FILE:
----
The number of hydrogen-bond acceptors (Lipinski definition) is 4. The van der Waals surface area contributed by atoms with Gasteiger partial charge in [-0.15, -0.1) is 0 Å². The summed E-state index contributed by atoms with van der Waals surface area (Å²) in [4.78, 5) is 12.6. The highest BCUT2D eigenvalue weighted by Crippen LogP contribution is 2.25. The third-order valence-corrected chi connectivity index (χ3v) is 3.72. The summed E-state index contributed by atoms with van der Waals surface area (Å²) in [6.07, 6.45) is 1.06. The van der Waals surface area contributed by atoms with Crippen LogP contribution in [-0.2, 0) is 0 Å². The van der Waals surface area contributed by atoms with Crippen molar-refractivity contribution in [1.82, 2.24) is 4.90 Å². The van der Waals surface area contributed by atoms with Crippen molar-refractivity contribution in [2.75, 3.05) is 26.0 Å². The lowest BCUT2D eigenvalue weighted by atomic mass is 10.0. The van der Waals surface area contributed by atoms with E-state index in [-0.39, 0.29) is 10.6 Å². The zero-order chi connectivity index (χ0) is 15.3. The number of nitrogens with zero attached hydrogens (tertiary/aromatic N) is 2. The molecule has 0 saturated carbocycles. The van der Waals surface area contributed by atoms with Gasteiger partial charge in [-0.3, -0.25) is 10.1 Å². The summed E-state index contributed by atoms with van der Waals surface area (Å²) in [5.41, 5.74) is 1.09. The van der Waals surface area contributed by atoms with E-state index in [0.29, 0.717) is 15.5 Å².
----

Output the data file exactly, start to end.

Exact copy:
The number of hydrogen-bond acceptors (Lipinski definition) is 4. The van der Waals surface area contributed by atoms with Gasteiger partial charge in [-0.15, -0.1) is 0 Å². The summed E-state index contributed by atoms with van der Waals surface area (Å²) in [4.78, 5) is 12.6. The highest BCUT2D eigenvalue weighted by Crippen LogP contribution is 2.25. The third-order valence-corrected chi connectivity index (χ3v) is 3.72. The summed E-state index contributed by atoms with van der Waals surface area (Å²) in [6.07, 6.45) is 1.06. The van der Waals surface area contributed by atoms with Crippen LogP contribution in [-0.2, 0) is 0 Å². The van der Waals surface area contributed by atoms with Crippen molar-refractivity contribution in [1.82, 2.24) is 4.90 Å². The van der Waals surface area contributed by atoms with Crippen molar-refractivity contribution in [2.75, 3.05) is 26.0 Å². The lowest BCUT2D eigenvalue weighted by atomic mass is 10.0. The van der Waals surface area contributed by atoms with E-state index in [-0.39, 0.29) is 10.6 Å². The zero-order chi connectivity index (χ0) is 15.3. The number of nitrogens with zero attached hydrogens (tertiary/aromatic N) is 2. The molecule has 0 saturated carbocycles. The van der Waals surface area contributed by atoms with Gasteiger partial charge in [-0.3, -0.25) is 10.1 Å². The summed E-state index contributed by atoms with van der Waals surface area (Å²) in [5.41, 5.74) is 1.09. The van der Waals surface area contributed by atoms with E-state index in [0.29, 0.717) is 15.5 Å².